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Full text of "Bandboxes and shopping bags : in the collection of the Cooper-Hewitt Museum, The Smithsonian Institution's National Museum of Design"

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Bandboxes and Shopping Bags 

'"" " | 

C77 
c.5 



in the collection of the 
Cooper-Hewitt Museum 



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EF. 




The Smithsonian Institution's 
National Museum of Design 




Front Cover, left: Bandbox. Paper on cardboard. U.S.A. 1930. 
Given by the Misses Hewitt. Right: Yellow Bird, Santa 
Cruz, California, paper, 15'/ 2 " x 15%", designed by Dorothy 
Edmondson, 1978. 

This page, left: Bandbox with cover. Printed paper on 
cardboard. U.S.A. c. 1830. Bluelield pink buildings. Given by 
Mrs. Frederick F. Thompson. Right: Bandbox with cover. 
Printed paper on cardboard. U.S.A., about 1830. Given by the 
Misses Hewitt. 

Opposite page, left: Bandbox with cover. Printed paper on 
cardboard. U.S.A., about 1830. Given by the Misses Hewitt. 
Right: Macys, New York, paper, 16%" x 17%". 



© 1978 by the Smithsonian 

Institution 

All rights reserved 

Library of Congress 

Catalog No. 78- 741 78 



Bandboxes and Shopping Bags 



( \ 



in the collection of the 
Cooper-Hewitt Museum 




The Smithsonian Institution's 

National Museum nf r>P S i<rn 



Foreword 

The Smithsonian Institution has frequently and loving- 
ly been referred to as "the nation's attic. " The attic has 
expanded considerably in size since the Cooper- Hewitt 
Museum became a part of the Smithsonian family. The 
range and variety of the Museum's holdings never cease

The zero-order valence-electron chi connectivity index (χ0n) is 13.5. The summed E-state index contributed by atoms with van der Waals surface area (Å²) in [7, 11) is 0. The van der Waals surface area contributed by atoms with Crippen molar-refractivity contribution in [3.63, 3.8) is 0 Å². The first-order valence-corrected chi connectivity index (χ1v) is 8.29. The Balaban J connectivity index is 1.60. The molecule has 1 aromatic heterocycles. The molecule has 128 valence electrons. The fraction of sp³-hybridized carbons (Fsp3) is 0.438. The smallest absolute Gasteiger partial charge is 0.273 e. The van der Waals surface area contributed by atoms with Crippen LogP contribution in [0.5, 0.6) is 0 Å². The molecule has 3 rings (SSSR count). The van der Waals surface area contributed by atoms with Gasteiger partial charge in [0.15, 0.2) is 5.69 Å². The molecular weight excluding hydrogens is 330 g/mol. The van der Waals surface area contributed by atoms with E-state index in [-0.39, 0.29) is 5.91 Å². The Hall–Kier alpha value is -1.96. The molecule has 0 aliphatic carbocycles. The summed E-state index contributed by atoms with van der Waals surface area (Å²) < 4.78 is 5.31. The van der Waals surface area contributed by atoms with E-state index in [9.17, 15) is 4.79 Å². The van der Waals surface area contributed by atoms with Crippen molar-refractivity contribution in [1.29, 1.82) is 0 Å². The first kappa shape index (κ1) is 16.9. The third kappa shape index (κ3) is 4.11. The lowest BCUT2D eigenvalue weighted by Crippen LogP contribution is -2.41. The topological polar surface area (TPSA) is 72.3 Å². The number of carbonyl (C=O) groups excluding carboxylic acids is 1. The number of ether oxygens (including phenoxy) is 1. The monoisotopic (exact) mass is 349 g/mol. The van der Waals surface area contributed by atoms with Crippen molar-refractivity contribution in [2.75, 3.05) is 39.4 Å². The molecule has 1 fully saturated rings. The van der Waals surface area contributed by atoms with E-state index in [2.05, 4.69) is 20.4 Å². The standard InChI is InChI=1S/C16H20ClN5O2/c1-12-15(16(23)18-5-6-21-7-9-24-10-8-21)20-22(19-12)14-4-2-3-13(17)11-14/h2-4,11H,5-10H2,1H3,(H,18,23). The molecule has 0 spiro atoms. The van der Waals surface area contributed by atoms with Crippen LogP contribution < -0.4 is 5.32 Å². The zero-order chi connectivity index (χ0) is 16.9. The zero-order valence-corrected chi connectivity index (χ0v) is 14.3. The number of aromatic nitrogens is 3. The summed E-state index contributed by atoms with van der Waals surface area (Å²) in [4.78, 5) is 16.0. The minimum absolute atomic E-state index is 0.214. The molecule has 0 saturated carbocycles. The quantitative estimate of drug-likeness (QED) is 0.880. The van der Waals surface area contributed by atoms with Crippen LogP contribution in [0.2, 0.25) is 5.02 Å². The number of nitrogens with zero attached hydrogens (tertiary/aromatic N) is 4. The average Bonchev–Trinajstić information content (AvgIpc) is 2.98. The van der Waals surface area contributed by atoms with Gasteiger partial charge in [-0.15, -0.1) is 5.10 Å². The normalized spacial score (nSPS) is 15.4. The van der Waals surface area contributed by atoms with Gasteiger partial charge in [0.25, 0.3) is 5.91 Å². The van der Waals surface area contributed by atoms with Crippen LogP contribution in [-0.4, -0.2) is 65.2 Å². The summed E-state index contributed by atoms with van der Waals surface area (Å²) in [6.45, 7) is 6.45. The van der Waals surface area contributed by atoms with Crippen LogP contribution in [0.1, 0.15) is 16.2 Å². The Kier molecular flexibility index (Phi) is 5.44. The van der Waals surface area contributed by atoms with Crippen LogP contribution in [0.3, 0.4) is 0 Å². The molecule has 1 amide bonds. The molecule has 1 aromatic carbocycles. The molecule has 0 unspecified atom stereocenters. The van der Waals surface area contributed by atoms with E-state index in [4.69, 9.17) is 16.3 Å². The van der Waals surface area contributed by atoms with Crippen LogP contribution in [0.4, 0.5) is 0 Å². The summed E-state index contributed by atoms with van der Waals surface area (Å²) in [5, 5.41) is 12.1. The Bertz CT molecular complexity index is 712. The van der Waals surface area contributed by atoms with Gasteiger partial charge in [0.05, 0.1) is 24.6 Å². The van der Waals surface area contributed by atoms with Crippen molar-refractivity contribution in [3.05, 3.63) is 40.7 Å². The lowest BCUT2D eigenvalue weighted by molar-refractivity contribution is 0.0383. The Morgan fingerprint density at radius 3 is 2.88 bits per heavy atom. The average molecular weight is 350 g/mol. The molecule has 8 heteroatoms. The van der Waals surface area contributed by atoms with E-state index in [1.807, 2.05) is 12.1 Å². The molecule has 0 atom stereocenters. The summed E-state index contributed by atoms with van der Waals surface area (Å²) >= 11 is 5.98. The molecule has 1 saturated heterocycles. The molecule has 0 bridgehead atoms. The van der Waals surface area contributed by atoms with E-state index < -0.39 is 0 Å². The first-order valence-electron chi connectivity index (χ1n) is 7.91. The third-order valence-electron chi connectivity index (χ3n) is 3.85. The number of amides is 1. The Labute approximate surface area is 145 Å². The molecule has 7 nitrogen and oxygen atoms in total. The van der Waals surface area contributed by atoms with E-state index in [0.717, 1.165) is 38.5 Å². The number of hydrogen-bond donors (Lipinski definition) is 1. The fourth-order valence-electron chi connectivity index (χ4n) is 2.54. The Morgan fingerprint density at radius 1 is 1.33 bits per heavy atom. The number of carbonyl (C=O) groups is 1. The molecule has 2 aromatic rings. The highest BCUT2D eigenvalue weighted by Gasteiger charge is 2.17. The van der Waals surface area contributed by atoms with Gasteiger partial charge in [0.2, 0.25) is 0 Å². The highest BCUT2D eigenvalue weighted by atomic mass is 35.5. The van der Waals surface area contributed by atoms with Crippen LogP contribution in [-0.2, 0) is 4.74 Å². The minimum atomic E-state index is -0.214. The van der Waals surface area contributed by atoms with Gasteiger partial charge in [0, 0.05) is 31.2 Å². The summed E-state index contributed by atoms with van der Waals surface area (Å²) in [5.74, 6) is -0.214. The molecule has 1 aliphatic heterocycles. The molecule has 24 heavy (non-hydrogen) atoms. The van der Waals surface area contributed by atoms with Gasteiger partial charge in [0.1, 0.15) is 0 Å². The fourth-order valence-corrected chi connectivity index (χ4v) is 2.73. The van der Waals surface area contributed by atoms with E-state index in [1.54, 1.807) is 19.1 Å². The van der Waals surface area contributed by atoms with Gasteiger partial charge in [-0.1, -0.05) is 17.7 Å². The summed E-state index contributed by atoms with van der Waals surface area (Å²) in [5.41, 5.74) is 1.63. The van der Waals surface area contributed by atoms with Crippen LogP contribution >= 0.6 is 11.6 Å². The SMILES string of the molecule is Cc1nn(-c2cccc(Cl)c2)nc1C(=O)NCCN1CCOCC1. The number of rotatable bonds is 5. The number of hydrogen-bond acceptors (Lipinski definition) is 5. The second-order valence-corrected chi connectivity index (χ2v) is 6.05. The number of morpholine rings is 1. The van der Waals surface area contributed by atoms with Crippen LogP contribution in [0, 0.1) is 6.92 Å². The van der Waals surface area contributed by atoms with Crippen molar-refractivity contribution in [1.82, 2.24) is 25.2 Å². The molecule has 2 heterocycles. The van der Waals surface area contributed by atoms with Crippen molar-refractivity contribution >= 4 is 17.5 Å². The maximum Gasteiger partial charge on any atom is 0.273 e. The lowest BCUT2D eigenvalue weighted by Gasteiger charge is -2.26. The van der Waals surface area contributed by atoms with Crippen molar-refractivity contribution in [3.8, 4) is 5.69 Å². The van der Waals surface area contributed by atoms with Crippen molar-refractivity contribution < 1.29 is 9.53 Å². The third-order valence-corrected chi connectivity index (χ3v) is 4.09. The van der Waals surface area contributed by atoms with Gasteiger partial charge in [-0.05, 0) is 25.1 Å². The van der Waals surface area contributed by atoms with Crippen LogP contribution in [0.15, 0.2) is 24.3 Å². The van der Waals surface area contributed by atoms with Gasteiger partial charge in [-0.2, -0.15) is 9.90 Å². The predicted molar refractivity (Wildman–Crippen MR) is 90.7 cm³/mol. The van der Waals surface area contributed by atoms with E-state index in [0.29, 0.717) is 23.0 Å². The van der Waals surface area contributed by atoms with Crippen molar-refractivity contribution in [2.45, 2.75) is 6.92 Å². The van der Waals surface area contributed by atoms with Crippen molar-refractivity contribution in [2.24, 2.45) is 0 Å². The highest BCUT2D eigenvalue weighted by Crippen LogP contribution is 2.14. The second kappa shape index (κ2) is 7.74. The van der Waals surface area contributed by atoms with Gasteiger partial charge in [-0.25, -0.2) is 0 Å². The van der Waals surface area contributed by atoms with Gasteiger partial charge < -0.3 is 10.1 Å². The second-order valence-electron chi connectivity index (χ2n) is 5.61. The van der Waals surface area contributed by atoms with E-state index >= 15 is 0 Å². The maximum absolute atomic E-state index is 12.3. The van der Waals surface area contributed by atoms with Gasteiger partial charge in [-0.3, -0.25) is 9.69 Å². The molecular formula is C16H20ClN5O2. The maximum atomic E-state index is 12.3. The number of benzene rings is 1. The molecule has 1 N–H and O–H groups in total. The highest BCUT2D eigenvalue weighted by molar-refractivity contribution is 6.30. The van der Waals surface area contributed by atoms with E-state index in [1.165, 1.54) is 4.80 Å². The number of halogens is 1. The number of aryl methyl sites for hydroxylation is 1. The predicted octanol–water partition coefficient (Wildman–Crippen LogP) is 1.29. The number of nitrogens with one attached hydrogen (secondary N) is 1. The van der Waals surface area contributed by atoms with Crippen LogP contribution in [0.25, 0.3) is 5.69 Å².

to amaze. 

Why does the Cooper-Hewitt collect shopping bags? 
Early in the century the founders, Sarah and Eleanor 
Hewitt and their sister Mrs. James 0. Green began to 
amass a collection of bandboxes for the Museum, and 
apparently encouraged their friends to do likewise. 
These picturesque oval paperboard boxes to carry light- 
weight and easily crushed accessories and linens, which 
have been called the shopping bags of the 19th century, 
were carryalls for both sexes and all levels of society, 
making a nice parallel with today's bags. 

We are deeply indebted to the Interstate Bag Division 
of Champion International Corporation for providing 
the funds for the publication of this catalogue, which is 
one of the series documenting the Museum collections, 
as well as for a new addition to the collection, a person- 
al Cooper-Hewitt shopping bag. 

Lisa Taylor 

Director 



Bandbox and cover. 
United States, about 1840. 
Given by Mrs. Frederick F. 
Thompson. 




> --:.a*«V 



Ohe shopping bag — the child of commercial in- 
teraction in an age of consumerism — has as- 
sumed a role in contemporary life that exceeds its 
straightforward functional purpose. Created for the 
transport of relatively lightweight objects, these simple 
portable containers have been designed as a status sym- 
bol for the carrier, and as a graphic message about the 
establishment which provided it. The pedestrian carry- 
ing a bag freely provided by a chic department store, 
boutique, or even museum, signals to the world his or 
her informed and selective consumerism. At the same 
time, the bag is a portable extension of the commercial 
establishment, travelling about the city as a form of 
advertising. In so doing, it also has become a powerful 
visual presence on city streets. Usually made of paper, 
but sometimes of plastic or other materials, contempor- 
ary bags are emblazoned with an establishment's name, 
its logo, any of a number of vivid colors, striking graph- 
ic patterns, slogans, and/or messages of popular con-